Early last week I got the call that no landlord looks forward to. It wasn’t that my tenant had destroyed the property or that she couldn’t pay rent, but my tenant told me she was going to move soon because she was buying a house.
The truth is, even though I hate to see her go I was happy for her. She has been with me about 5 years and has been ideal in every way. She has always paid the rent on time and is one of the cleanest people I have ever met.
Planning for Tenant Move-Out
Now that I know she’ll be gone in a month it’s time to start preparing for her departure and getting ready for a new tenant. First, I sent her the reminder sheet of what she needs to do before move out. This includes getting the carpet professionally cleaned and making sure the house is in broom clean condition. Next, I set up the date when we will do the final walk-through inspection of the house.
Important Notes on Your Final Inspection and Security Deposit
There’s one quick note I want to mention about this final inspection. There’s little doubt in my mind that the property will be in good condition and the tenant will get back her entire security deposit. However, I never, ever give a security deposit back that day. Most states give you 30-45 days to return the deposit and I recommend taking your time.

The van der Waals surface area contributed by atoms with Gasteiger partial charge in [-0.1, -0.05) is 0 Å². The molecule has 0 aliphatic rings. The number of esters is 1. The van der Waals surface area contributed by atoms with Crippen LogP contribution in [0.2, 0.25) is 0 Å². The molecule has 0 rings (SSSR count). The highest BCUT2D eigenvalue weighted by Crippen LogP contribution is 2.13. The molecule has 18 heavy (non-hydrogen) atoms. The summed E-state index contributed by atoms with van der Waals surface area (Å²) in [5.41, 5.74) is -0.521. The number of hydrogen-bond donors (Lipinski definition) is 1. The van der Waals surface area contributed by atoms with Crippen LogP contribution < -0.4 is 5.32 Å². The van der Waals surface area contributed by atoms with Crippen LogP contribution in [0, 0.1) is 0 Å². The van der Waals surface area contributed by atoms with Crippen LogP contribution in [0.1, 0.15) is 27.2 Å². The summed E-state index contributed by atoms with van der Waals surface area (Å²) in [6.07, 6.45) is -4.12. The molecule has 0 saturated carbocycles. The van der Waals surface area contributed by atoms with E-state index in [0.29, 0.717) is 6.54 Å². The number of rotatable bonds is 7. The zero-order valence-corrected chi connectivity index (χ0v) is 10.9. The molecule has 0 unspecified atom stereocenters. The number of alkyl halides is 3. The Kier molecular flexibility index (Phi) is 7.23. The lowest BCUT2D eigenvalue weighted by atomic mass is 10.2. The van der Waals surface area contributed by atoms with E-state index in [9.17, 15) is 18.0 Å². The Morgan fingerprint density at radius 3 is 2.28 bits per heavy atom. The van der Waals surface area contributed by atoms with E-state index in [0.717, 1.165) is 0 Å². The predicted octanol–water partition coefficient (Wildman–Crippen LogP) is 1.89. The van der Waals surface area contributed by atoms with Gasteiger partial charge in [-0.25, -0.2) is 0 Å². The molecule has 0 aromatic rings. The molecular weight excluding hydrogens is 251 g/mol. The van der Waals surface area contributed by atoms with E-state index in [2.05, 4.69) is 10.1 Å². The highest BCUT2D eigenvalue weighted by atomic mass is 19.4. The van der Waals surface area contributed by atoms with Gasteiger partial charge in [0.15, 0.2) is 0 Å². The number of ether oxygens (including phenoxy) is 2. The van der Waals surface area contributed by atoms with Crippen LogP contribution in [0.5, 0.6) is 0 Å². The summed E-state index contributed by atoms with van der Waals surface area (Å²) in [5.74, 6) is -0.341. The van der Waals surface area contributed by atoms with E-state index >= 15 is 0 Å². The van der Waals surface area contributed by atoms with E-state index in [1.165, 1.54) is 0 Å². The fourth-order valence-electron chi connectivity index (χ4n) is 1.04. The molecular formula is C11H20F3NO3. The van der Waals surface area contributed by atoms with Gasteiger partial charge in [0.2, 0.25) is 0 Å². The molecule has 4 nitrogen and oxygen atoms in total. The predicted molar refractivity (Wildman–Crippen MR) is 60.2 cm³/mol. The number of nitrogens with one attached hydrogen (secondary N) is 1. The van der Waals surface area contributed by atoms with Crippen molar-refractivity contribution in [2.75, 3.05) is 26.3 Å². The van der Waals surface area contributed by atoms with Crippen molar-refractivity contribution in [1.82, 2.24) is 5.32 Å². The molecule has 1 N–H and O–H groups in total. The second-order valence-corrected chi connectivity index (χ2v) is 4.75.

Why? Because you don’t want to find something a week later that is wrong that the tenant covered up, or that you just didn’t happen to notice until then. And, if you’ve already given the tenant back their money, it’s going to be pretty difficult to get them to pay for any damages you notice after the fact.
Finding a New Tenant
In addition to working with the current tenant, you need to start looking for a new tenant. If you manage the property yourself start placing ads in local newspapers, craigslist, and a sign in the front yard. Also, let your current tenant know that you’ll be bringing people by. Of course, you give the current tenant plenty of notice before you stop by to show the property.
If you don’t want to deal at all with finding a new tenant, then have a property management company do it for you. I would call them the moment you find out a tenant is planning on moving so they can start their marketing practices and hopefully have someone lined up for your place when the tenant moves out.
The bottom line is, the coming and going of tenants is simply a part of the landlording process. To make sure that everything goes smoothly, plan ahead, get everything in writing and most importantly take your time finding a new tenant for your property. Any successful landlord will tell you that they’ll let a property sit vacant for as long as it takes to find a quality tenant, instead of letting the first person with a pulse and a check into their property.
Photo: Alan Cleaver